- Romantic Identities: Varieties of Subjectivity 1774–1830
In this lucid, wide-ranging, thoughtful, and thought-provoking book, Andrea Henderson argues against identifying romanticism with depth models of subjectivity. With Wordsworth as her foil, she illustrates how many different conceptions of selfhood coexisted in the decades before and after 1800. The introduction briefly outlines the entire argument and should be read even by those planning to look at only one of the subsequent analyses. In the first chapter Henderson traces the depth model itself to obstetrics. According to earlier conceptions of fetal development, the person is “preformed” either in the egg or in the sperm and develops in accordance with patterns given to “it” from outside. But the late eighteenth century saw the rise of epigenetic theory, which attributes development to the independent impulses of the fetus. Some plates from William Hunter’s 1774 Anatomy of the Human Gravid Uterus vividly illustrate the increased recognition of the individuality of what was now called the unborn “child.” Birth, however, remains a mystery that was more fully reflected upon by female midwives and poets than by men. With Kristevan abjection as a conceptual frame and the sewing shut of the mother’s vagina at the end of Sade’s Philosophie dans le boudoir as the most extreme image of the conflict of interest between maternal possession and filial autonomy, Henderson lays out interesting complexities of romantic inwardness. “Hunter’s focus on fleshy nature and the epigenesist’s model of an internally motivated embryo served as diversionary tactics: birth was prevented from appearing to be a form of production controlled by women (the mother and her female assistants) because it was figured instead as the work of a mysterious nature and a willful fetus. But behind the diversion still loomed a system of economic relations that perpetually threatened to make a child merely a commodity in a world of commodities” (37).
Though rooted in an ideology of nature, the depth model was thus far from natural. The second chapter traces some of its tensions in the development of the gothic novel. In Hume, Adam Smith, Mackenzie, and Burke, identity is torn between family and social relations, heredity and individual action, or, in economic terms, between use value and exchange value. Gothic novels then reflect the fluctuations between intrinsic and relational identity. The gothic novel further takes on a theatrical cast, so that “you are what you do” tends toward “you are the show you put on.” There is no truth, only shadows and veils. Gothic novels dream of recovering the body but can’t legitimize what is not altogether either natural or social; consequently, corporeality turns unstable and is subject to violence.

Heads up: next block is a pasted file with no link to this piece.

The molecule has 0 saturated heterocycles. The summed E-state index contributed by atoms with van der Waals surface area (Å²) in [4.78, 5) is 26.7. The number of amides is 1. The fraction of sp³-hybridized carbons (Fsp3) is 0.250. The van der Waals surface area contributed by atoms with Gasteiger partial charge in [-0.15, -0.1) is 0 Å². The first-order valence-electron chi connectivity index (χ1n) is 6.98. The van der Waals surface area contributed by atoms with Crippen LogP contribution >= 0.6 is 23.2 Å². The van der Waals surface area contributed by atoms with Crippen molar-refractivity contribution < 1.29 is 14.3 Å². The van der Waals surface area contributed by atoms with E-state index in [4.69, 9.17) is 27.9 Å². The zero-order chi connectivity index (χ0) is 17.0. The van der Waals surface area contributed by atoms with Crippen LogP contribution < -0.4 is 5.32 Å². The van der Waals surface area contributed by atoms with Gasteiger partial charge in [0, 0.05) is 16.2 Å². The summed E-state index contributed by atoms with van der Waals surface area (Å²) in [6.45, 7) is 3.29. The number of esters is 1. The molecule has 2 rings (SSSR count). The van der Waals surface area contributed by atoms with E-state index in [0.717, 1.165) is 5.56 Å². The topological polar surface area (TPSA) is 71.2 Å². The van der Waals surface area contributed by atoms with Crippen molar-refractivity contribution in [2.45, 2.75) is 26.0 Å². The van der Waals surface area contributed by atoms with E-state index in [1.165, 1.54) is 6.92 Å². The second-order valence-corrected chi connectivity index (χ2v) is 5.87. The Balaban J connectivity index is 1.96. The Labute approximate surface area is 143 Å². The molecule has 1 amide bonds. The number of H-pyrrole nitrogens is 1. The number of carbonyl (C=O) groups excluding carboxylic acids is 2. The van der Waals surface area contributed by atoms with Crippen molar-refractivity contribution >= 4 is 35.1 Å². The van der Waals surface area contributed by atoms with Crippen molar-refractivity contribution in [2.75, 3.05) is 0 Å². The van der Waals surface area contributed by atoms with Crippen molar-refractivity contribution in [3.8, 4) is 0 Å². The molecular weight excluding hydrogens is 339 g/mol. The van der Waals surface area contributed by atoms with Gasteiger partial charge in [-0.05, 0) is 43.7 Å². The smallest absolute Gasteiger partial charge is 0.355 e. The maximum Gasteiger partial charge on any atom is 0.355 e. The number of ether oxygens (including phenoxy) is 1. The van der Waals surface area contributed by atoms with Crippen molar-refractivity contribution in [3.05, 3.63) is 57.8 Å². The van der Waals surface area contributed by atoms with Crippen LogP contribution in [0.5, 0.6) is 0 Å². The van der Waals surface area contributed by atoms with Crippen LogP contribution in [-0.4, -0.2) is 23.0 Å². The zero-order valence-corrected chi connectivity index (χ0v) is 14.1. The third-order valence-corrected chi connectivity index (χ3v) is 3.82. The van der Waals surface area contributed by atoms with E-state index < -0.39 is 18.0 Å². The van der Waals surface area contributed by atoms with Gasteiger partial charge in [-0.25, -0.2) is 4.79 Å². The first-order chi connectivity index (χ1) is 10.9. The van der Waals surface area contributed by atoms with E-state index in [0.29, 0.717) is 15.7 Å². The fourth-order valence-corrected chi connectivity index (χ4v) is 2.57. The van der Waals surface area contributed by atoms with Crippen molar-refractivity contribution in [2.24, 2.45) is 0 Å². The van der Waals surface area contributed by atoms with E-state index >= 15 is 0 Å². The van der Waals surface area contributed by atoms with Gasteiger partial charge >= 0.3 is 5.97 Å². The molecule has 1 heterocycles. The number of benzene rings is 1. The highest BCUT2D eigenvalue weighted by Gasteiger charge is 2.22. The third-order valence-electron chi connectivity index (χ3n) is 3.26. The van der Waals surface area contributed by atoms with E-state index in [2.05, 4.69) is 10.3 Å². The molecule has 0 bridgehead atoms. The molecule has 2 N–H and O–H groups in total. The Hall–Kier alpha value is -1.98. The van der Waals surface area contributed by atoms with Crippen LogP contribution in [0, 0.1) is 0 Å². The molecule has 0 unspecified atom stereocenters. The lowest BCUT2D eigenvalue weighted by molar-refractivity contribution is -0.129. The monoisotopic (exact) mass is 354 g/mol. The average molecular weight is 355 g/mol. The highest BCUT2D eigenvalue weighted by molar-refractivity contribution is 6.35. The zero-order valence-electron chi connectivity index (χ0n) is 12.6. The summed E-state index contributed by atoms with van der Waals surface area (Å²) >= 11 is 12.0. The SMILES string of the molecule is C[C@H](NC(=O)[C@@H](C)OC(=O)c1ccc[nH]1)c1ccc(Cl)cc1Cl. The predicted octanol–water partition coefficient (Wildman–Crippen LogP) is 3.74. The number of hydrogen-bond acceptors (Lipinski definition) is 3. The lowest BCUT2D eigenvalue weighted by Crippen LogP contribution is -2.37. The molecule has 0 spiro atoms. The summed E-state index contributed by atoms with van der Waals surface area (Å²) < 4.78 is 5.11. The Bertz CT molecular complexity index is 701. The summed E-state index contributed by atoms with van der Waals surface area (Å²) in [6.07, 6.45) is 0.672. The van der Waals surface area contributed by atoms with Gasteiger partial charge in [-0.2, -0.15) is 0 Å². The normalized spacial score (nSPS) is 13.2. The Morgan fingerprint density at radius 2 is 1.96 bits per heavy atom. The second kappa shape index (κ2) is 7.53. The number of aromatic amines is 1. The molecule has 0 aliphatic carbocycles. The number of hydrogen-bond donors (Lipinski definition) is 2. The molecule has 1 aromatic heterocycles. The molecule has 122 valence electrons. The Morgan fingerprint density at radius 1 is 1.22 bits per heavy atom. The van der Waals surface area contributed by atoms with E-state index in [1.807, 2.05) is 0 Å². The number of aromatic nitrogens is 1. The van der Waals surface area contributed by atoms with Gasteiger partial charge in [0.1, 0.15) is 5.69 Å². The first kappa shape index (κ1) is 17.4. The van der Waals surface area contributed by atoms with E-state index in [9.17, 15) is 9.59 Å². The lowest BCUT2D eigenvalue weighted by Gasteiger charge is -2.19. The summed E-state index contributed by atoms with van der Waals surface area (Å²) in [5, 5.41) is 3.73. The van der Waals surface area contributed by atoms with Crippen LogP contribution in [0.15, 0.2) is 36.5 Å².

The remaining three chapters continue the story past 1800. As Bichat’s theory of tissues (and French physiology in general) referred life to its corporal locations rather than to its symptomatic expressions, so Byron’s Prisoner of Chillon destroys family or race and institutes place and local environment as factors determining identity, subject to resistant self-affirmation. Percy Shelley’s Cenci counters Wordsworthian lyricism with self-dramatization leading to tragic exposure, while Mary Shelley’s Mathilda absorbs both poetry and drama into narrative, but only from a posthumous perspective. Finally, Scott’s Heart of Mid-Lothian begins with circulating identities, then transits the genres described earlier in this book in order to arrive at a colonial-patronage model of identity. As the epilogue then shows, even Wordsworth is not blind to alternatives, for The Borderers exposes the deceits that can pass for deep truth.
Romantic Identities is very much a thesis-driven book. Each chapter reviews several competing models of identity and demonstrates the establishment of one of them. Its strengths lie in the range of materials and in the refusal to oversimplify. Each scientific or philosophical discourse engages a distinctive model of identity; individual practitioners or thinkers adopt distinctive stances toward the issues; and literary works both reflect the debates and, in [End Page 365] some cases, productively reflect upon them. The book is a welcome picture...